Apart from the detailed picture of children’s symptoms, their sickness and the remedies employed, I found it striking that these memoirs consistently emphasise how patiently children bore their sickness and how this patience was more significant than that of other children and adults. For example, Maria Mott’s memoir mentions how ‘through the course of [her] long sickness, she showed a strength and firmness of mind not often met with, and during her confinement to her bed and chamber, (nearly two months) manifested much patient resignation.’[6] Similarly, Elizabeth Merrit’s memoir recollects her sickness ‘during which, her attendants observed her patience under suffering.’[7] Additionally, Jennett. B. Mott’s memoir mentions that ‘she bore [her sicknesses] with remarkable patience.’[8] If Maria Mott ‘was remarkably composed and sweet’ during her ill-health, Jennett. B. Mott ‘[manifested] great self-command and obedience’ when sick.[9] This consistent emphasis on children’s patience when sick and the transglobal fascination with such patient sick children’s memoirs (as evident in its reprints across the border) imply the cultural interest in seeing children suffering well. When childhood sickness and early death were rampant, there seemed to be a recognition of the fact that one must learn how to go through the whole experience, and that is where, I believe, the publication of these memoirs contributed: they instructed children and adult readers on how to be sick. Many memoirs clearly state the purpose of instruction behind them. Maria Mott’s memoir, for instance, states that it was ‘not originally designed for publication’, but since the story was ‘perused with much interest’ by [parents’] friends who also considered it ‘to be worthy of general circulation’, the text was published.[10] In the case of Elizabeth Merritt’s memoir too, the purpose of writing it is mentioned in the text, with parents exclaiming that it has been written ‘from a belief that some account of the life and last sickness of [their] daughter, Elizabeth Merritt, will prove instructive to the surviving part of the family, to her former associates, and perhaps to others of riper years’ which is why her parents were ‘induced to publish’ her memoir.[11] If contemporary popular health manuals written by university-trained physicians often taught their readers about the importance of restoring children’s health, these memoirs seem to have emphasised the value of undergoing sickness patiently when it strikes.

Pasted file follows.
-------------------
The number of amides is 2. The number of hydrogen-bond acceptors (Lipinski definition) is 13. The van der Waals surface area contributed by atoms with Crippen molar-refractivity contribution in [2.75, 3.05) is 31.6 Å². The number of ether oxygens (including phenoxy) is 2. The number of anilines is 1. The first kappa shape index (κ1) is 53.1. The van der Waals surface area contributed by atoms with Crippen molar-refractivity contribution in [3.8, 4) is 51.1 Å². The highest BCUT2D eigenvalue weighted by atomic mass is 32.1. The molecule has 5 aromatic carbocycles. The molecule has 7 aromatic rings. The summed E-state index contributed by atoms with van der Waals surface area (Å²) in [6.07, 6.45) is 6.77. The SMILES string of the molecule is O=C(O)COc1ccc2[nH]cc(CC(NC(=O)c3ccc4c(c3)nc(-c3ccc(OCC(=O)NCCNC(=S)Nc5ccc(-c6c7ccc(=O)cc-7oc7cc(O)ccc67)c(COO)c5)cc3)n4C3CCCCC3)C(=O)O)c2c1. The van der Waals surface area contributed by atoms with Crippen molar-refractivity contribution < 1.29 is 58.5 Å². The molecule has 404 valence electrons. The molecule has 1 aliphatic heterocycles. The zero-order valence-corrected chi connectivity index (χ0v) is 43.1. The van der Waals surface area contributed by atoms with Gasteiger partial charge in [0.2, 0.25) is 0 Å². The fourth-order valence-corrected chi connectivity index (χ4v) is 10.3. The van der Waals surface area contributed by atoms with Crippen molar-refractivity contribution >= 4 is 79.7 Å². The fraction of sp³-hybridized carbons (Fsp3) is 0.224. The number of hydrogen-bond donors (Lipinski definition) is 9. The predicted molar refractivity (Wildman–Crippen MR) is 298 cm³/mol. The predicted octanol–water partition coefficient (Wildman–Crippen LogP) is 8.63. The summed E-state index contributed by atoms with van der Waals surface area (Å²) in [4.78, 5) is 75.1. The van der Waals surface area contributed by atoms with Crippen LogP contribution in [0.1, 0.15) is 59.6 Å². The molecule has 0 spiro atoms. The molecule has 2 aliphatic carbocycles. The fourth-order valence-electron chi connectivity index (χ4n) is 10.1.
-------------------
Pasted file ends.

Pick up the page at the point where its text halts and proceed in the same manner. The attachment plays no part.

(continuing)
Apart from introducing their readers to the course of sickness a particular child experienced and asserting the instructional value of these stories of children’s sicknesses, these memoirs also tried to rebuild the early life of the deceased child. What I found very interesting is that most memoirs identify similar qualities in children’s nature to rebuild their past. For instance, most mention children’s interest in reading and spiritual subjects. For example, Elizabeth Merritt’s memoir stresses her inclination towards reading: ‘As she was particularly fond of learning, she soon began to read; her favourite companion then appeared to be her book, for the sake of which, she would frequently leave her little playmate.’[12] Similarly, Maria Mott’s memoir mentions that ‘being early taught to read, and furnished with books suited to her age, she soon acquired a taste for reading, delighted much in it, and was careful, as long as she lived, to devote suitable portions of time to this agreeable and useful employment.[13] Whether it is Elizabeth Merritt’s assurance to her anxious mother that ‘there is but one physician that can help [her]’ or Jennett. B. Mott’s exclamation to her grieving mother that ‘thou hast had many doctors to me, and they cann’t cure me, but the Lord can cure me, if he pleases’: most memoirs adopt a very similar format of writing.[14] These similarities in the reconstruction of children’s early lives suggest that these memoirs were possibly extremely popular in the period, with most people having read a few of them, leading to the adoption of a very similar format.